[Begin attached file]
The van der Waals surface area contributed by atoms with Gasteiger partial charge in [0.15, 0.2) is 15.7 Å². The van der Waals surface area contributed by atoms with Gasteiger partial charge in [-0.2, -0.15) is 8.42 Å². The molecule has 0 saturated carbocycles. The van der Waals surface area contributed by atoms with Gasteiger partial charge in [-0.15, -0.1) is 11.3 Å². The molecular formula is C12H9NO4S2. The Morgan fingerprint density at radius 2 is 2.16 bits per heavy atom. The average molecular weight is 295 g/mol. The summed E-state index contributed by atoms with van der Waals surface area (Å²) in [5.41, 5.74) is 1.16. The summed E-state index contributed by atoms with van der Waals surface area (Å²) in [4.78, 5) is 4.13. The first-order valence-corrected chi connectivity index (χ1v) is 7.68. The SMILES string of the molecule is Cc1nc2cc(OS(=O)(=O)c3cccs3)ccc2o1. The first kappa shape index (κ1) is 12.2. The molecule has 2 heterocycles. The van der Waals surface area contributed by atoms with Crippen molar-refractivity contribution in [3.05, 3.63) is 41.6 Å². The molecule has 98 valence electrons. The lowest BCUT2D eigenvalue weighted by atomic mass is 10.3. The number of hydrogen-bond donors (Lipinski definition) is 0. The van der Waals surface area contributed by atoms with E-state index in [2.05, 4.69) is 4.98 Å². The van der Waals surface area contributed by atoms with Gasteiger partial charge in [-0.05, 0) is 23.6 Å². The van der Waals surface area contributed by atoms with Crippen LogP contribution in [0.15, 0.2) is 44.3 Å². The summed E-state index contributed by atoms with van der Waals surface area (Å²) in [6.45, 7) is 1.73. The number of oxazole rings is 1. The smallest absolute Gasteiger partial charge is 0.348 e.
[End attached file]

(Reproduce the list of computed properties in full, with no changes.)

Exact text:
The van der Waals surface area contributed by atoms with Gasteiger partial charge in [0.15, 0.2) is 15.7 Å². The van der Waals surface area contributed by atoms with Gasteiger partial charge in [-0.2, -0.15) is 8.42 Å². The molecule has 0 saturated carbocycles. The van der Waals surface area contributed by atoms with Gasteiger partial charge in [-0.15, -0.1) is 11.3 Å². The molecular formula is C12H9NO4S2. The Morgan fingerprint density at radius 2 is 2.16 bits per heavy atom. The average molecular weight is 295 g/mol. The summed E-state index contributed by atoms with van der Waals surface area (Å²) in [5.41, 5.74) is 1.16. The summed E-state index contributed by atoms with van der Waals surface area (Å²) in [4.78, 5) is 4.13. The first-order valence-corrected chi connectivity index (χ1v) is 7.68. The SMILES string of the molecule is Cc1nc2cc(OS(=O)(=O)c3cccs3)ccc2o1. The first kappa shape index (κ1) is 12.2. The molecule has 2 heterocycles. The van der Waals surface area contributed by atoms with Crippen molar-refractivity contribution in [3.05, 3.63) is 41.6 Å². The molecule has 98 valence electrons. The lowest BCUT2D eigenvalue weighted by atomic mass is 10.3. The number of hydrogen-bond donors (Lipinski definition) is 0. The van der Waals surface area contributed by atoms with E-state index in [2.05, 4.69) is 4.98 Å². The van der Waals surface area contributed by atoms with Gasteiger partial charge in [-0.05, 0) is 23.6 Å². The van der Waals surface area contributed by atoms with Crippen LogP contribution in [0.15, 0.2) is 44.3 Å². The summed E-state index contributed by atoms with van der Waals surface area (Å²) in [6.45, 7) is 1.73. The number of oxazole rings is 1. The smallest absolute Gasteiger partial charge is 0.348 e.